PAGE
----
Americans are increasingly riding bicycles to commute, for exercise, or just for fun. The New Mexico Department of Transportation reminds everyone, by law, bicyclists have the same rights and responsibilities as motorized vehicles; people’s choices, whether they are on two wheels or four, can affect the lives of those around them.
In 2019, 374 bicyclists were injured in crashes in New Mexico. Twenty-two of those crashes resulted in serious injuries and 9 were fatal.
“As a motorist, avoiding a bicyclist seems like a no-brainer, but too many people are still paying with their lives,” said Transportation Secretary Mike Sandoval. “Unfortunately, if there is a collision between a bicyclist and a vehicle, the bicyclist is most likely to be the one killed or injured. Everyone is responsible for safety on New Mexico roads.”
Drivers should remember speeding increases the chances of hitting or killing a bicyclist, and the higher the speed, the higher the risk the crash will involve a fatality. Speeding also increases a vehicle’s stopping distance, so even if the driver sees the bicyclist, the driver may not have enough time to stop.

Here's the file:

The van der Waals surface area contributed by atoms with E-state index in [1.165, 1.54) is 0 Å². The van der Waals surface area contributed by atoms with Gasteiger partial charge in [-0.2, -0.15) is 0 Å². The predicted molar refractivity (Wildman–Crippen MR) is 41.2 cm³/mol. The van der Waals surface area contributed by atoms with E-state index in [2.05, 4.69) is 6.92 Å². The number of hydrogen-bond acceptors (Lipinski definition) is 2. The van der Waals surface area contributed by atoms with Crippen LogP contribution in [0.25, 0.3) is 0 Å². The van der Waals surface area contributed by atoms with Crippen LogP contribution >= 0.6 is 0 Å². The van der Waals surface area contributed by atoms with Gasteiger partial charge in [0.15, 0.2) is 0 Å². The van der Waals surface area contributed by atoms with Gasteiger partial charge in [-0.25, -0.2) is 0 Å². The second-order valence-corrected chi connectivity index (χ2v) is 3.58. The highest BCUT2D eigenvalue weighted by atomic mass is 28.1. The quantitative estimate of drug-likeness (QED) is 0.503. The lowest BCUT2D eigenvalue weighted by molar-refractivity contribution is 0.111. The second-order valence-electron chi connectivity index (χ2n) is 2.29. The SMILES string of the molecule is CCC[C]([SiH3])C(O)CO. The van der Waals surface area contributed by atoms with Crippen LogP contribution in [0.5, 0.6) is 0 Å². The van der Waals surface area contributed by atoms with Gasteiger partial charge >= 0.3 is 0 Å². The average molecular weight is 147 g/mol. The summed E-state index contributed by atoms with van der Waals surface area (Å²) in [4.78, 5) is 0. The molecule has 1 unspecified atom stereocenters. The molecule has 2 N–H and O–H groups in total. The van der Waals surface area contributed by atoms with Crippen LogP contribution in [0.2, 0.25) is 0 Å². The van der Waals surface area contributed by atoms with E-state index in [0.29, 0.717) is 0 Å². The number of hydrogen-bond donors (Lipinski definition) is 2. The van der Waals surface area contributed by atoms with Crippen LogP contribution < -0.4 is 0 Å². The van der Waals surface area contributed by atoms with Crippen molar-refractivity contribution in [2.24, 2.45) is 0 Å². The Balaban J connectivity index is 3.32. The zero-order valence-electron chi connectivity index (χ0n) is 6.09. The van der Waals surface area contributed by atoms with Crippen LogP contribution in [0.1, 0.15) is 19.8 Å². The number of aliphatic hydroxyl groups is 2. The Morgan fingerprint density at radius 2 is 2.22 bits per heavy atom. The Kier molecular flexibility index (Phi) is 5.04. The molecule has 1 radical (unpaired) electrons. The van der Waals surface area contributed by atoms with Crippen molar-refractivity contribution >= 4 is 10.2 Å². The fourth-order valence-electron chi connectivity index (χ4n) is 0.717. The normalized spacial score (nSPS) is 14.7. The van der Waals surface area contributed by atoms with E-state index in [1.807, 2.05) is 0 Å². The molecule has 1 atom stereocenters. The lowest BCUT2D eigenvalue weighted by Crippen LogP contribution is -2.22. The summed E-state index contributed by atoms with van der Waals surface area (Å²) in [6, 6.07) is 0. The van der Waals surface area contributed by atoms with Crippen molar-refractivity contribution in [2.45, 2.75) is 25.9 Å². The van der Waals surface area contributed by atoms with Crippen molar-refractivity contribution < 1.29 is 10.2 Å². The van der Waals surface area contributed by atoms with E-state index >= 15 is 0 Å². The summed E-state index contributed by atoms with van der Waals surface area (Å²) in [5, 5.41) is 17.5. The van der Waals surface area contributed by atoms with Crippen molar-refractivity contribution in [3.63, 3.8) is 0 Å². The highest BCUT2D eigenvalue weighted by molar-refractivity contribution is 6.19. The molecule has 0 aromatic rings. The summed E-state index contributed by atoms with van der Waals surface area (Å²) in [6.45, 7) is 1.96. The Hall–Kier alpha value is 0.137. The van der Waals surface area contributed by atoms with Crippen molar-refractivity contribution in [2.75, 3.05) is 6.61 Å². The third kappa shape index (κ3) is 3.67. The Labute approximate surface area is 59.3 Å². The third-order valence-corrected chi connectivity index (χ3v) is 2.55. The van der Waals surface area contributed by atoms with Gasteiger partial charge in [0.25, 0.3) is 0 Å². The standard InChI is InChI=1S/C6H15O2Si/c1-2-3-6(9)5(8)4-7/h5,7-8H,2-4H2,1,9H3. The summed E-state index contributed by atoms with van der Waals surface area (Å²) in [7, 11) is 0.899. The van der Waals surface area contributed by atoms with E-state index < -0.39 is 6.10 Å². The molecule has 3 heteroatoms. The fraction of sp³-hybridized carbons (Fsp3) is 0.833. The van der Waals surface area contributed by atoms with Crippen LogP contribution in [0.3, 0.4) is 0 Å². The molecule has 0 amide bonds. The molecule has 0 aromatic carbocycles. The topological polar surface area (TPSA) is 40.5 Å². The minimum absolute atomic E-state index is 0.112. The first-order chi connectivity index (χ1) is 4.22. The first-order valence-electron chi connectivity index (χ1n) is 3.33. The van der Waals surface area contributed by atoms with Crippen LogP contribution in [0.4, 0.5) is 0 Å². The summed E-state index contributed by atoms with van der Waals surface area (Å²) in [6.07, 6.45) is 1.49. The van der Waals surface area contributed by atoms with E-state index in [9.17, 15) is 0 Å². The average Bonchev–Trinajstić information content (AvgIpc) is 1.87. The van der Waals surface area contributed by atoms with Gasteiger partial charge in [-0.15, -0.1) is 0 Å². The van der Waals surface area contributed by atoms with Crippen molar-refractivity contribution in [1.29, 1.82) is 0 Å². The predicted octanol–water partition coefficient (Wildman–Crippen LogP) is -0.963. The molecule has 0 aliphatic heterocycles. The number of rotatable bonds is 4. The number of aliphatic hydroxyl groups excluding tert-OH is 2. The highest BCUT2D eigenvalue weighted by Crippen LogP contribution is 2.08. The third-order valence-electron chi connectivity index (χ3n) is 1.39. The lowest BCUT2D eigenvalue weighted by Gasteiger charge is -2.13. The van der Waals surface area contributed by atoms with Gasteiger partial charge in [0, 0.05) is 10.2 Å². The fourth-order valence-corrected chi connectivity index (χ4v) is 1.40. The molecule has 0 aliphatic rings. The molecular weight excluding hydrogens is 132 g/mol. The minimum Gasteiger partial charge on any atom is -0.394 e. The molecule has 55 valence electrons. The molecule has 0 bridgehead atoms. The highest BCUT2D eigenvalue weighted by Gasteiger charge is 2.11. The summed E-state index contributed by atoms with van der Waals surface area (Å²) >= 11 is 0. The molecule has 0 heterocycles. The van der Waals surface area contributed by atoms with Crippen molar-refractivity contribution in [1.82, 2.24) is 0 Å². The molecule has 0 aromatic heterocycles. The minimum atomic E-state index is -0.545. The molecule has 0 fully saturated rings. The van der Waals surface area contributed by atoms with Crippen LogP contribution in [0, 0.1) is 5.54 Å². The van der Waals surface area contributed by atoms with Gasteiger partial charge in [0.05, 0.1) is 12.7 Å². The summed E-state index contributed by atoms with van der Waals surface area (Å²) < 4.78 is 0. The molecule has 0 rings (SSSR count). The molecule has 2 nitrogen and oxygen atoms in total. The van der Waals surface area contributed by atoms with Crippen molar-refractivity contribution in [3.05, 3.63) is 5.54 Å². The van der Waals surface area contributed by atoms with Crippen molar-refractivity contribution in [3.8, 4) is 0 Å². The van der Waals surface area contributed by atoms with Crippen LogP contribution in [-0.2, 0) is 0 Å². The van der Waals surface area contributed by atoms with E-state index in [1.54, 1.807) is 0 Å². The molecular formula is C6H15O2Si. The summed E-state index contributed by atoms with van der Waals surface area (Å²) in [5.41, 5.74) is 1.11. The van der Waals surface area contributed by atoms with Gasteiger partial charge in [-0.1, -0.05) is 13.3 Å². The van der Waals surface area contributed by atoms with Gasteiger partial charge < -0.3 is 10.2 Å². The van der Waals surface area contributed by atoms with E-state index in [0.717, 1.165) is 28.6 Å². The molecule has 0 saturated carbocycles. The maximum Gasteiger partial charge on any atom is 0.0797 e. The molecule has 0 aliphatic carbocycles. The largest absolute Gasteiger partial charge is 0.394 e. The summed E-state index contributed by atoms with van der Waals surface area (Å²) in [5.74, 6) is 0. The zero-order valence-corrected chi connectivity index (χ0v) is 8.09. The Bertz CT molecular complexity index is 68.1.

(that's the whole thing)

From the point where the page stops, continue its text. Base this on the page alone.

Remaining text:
“We live in an age of constant distraction where life gets hectic, and people get busy, but taking a few extra steps each day when you drive or ride could save a life,” said Sandoval. “Whether people choose to drive or ride, always show mutual respect to other road users.”
There are simple steps everyone can take to reduce the number of bicycle injuries and deaths.
- Look for bicyclists everywhere. Cyclists may not be riding where they should be or may be difficult to see—especially at dusk/dawn/night and in poor weather.
- Yield to bicyclists and do not underestimate their speed.
- Avoid turning in front of a bicyclist.
- In parking lots, at stop signs, when backing up, or when parking, search your surroundings for bicyclists.
- Obey the speed limit and drive defensively to avoid a crash with a cyclist.
- Give cyclists room. Do not pass too closely.
- Never drive under the influence of alcohol and/or drugs.
- Stay focused and slow down where children on bikes may be present, like in school zones and neighborhoods.
- Wear a bike helmet, bright clothing during the day, and reflective clothing at night. Attach a front light, red rear lights and reflectors onto your bike.
- Drive with the flow, in the same direction as traffic.
- Obey street signs, signals, and road markings, just like a vehicle.
- Assume drivers don’t see you; look ahead for hazards or situations that may cause you to wreck.
- No texting, listening to music, or using anything that distracts you by taking your eyes and ears or your mind off the road and traffic.
- Be cautious day and night when sharing the road with vehicles.
- Avoid alcohol and drugs when riding; they impair your judgment and coordination.